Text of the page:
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As long as we're into philosophy ...
Is major kitbashing scratch-building?
Norm
Reply to
Norm Dresner
Not in my mind. Check the NMRA web site under contests for definitions for what they consider scratch building.
Howard R Garner NMRA Lifer
Reply to
Howard R Garner
Absolutely not. Kitbashing is kitbashing, no matter how extreme, and is based on starting with existing walls or wall sections (in the case of a structure) which are being modified to a new purpose. Scratchbuilding is a different animal altogether, where the modeler's starting point is nothing but basic structural parts such as boards, timbers, structural members (angles, beams, columns), etc.
It's a comparison similar to that of purchasing a modular home and somewhat re-arranging the sections or constructing a stick-built house from the foundation up yourself.
CNJ999
Reply to
JBortle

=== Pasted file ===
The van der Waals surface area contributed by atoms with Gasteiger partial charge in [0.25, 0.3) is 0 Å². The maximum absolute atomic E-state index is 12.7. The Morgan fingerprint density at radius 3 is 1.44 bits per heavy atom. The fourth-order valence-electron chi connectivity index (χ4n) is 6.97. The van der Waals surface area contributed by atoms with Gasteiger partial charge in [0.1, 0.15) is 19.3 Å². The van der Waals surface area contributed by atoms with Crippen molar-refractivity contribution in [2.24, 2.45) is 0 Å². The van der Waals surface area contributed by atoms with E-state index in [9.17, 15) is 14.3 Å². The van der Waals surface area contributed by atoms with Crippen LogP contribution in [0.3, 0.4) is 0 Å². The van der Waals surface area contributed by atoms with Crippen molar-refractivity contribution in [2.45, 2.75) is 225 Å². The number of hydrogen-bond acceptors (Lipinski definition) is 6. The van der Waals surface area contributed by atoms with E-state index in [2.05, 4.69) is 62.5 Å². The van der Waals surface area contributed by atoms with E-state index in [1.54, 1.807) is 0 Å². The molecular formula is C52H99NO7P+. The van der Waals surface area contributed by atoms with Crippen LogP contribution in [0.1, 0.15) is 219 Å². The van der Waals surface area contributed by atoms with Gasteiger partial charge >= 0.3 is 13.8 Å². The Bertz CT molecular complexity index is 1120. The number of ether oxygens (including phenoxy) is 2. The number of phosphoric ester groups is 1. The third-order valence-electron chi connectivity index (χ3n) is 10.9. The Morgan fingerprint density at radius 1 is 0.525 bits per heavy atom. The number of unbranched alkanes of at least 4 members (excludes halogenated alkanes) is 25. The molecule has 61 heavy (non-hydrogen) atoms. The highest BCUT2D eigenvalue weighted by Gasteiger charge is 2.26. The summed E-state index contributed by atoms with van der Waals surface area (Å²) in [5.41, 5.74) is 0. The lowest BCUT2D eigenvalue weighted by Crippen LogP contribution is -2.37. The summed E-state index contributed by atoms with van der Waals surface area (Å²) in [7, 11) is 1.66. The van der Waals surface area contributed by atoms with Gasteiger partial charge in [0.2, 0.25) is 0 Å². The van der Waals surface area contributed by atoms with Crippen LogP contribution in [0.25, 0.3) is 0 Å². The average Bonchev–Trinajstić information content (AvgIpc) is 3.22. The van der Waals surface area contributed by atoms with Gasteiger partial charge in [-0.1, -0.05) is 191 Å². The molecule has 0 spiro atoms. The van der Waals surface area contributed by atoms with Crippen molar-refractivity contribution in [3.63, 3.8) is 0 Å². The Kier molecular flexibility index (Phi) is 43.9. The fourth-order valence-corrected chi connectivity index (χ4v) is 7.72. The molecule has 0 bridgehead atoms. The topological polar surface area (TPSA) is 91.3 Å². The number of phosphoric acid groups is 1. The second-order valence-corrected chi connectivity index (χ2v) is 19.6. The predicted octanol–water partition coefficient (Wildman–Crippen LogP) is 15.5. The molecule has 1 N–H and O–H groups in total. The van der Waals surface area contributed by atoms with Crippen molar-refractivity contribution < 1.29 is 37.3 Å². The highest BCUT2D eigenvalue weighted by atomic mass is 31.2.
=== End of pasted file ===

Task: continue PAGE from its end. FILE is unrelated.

No doubt this will start something Scratch-building involves using detail parts that are purchased as well as making your own - maybe. There are specific guidelines set out by the NMRA that define what percentage of a model, kitbashed or otherwise, must be built from raw materials in order to qualify as scratch-built. The short answer is yes. The long answer is that it must meet certain criteria to qualify as an official, NMRA sanctioned scratch-built model. It depends on whether or not you want to use the official NMRA criteria to fit your definition. If you want to be recognized and published in the hobby press in the USA, you will conform to the requirements. From what I have seen and derived on my own, they are even stricter in western Europe and the Antipodes than we are in the States and Canada. There are some Brits who maintain that you must make all your own castings and such to qualify. The only way the question can be answered is to refer to the governing authority under which you will be exhibiting your model or making your claim. It is not something that is open to opinion- unless- you are un-sanctioned. In that case, it doesn't matter anyway. One opinion is as good as another.